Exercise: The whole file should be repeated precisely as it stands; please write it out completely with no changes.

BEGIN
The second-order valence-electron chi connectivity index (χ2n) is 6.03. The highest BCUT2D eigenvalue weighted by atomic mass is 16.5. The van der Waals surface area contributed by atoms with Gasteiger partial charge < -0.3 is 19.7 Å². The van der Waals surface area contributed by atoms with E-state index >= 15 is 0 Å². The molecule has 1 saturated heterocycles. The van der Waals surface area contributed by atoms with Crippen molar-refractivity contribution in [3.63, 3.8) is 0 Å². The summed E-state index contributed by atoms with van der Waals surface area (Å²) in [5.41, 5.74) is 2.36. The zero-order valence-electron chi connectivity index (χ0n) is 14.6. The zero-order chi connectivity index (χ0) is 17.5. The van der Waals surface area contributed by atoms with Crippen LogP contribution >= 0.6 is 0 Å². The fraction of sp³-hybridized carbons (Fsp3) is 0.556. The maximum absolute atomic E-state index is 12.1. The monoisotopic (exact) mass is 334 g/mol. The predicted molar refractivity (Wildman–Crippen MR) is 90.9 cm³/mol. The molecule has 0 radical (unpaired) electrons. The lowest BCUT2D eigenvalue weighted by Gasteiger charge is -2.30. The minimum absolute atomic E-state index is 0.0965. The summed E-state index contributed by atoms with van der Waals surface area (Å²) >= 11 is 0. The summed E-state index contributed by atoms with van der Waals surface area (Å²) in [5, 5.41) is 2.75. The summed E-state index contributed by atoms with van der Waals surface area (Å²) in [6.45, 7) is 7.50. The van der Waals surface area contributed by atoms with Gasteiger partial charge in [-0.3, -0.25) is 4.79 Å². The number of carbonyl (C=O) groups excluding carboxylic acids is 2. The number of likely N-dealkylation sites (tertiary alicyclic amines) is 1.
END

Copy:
The second-order valence-electron chi connectivity index (χ2n) is 6.03. The highest BCUT2D eigenvalue weighted by atomic mass is 16.5. The van der Waals surface area contributed by atoms with Gasteiger partial charge < -0.3 is 19.7 Å². The van der Waals surface area contributed by atoms with E-state index >= 15 is 0 Å². The molecule has 1 saturated heterocycles. The van der Waals surface area contributed by atoms with Crippen molar-refractivity contribution in [3.63, 3.8) is 0 Å². The summed E-state index contributed by atoms with van der Waals surface area (Å²) in [5.41, 5.74) is 2.36. The zero-order valence-electron chi connectivity index (χ0n) is 14.6. The zero-order chi connectivity index (χ0) is 17.5. The van der Waals surface area contributed by atoms with Crippen LogP contribution >= 0.6 is 0 Å². The fraction of sp³-hybridized carbons (Fsp3) is 0.556. The maximum absolute atomic E-state index is 12.1. The monoisotopic (exact) mass is 334 g/mol. The predicted molar refractivity (Wildman–Crippen MR) is 90.9 cm³/mol. The molecule has 0 radical (unpaired) electrons. The lowest BCUT2D eigenvalue weighted by Gasteiger charge is -2.30. The minimum absolute atomic E-state index is 0.0965. The summed E-state index contributed by atoms with van der Waals surface area (Å²) >= 11 is 0. The summed E-state index contributed by atoms with van der Waals surface area (Å²) in [5, 5.41) is 2.75. The summed E-state index contributed by atoms with van der Waals surface area (Å²) in [6.45, 7) is 7.50. The van der Waals surface area contributed by atoms with Gasteiger partial charge in [-0.3, -0.25) is 4.79 Å². The number of carbonyl (C=O) groups excluding carboxylic acids is 2. The number of likely N-dealkylation sites (tertiary alicyclic amines) is 1.